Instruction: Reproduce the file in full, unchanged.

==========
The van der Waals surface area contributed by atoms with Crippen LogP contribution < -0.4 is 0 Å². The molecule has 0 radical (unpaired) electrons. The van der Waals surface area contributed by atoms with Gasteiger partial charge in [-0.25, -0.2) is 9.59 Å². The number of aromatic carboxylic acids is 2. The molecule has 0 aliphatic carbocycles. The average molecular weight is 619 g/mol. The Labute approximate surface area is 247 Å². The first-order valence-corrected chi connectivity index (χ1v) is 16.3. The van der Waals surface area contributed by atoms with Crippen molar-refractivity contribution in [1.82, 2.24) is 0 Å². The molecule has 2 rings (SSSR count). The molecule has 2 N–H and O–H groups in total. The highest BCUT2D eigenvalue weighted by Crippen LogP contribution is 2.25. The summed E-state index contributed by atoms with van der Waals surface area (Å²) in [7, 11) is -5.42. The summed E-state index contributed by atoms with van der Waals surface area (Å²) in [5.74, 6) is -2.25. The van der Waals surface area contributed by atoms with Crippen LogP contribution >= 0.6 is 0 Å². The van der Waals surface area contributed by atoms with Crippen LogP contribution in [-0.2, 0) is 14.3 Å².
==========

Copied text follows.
The van der Waals surface area contributed by atoms with Crippen LogP contribution < -0.4 is 0 Å². The molecule has 0 radical (unpaired) electrons. The van der Waals surface area contributed by atoms with Gasteiger partial charge in [-0.25, -0.2) is 9.59 Å². The number of aromatic carboxylic acids is 2. The molecule has 0 aliphatic carbocycles. The average molecular weight is 619 g/mol. The Labute approximate surface area is 247 Å². The first-order valence-corrected chi connectivity index (χ1v) is 16.3. The van der Waals surface area contributed by atoms with Crippen molar-refractivity contribution in [1.82, 2.24) is 0 Å². The molecule has 2 rings (SSSR count). The molecule has 2 N–H and O–H groups in total. The highest BCUT2D eigenvalue weighted by Crippen LogP contribution is 2.25. The summed E-state index contributed by atoms with van der Waals surface area (Å²) in [7, 11) is -5.42. The summed E-state index contributed by atoms with van der Waals surface area (Å²) in [5.74, 6) is -2.25. The van der Waals surface area contributed by atoms with Crippen LogP contribution >= 0.6 is 0 Å². The van der Waals surface area contributed by atoms with Crippen LogP contribution in [-0.2, 0) is 14.3 Å².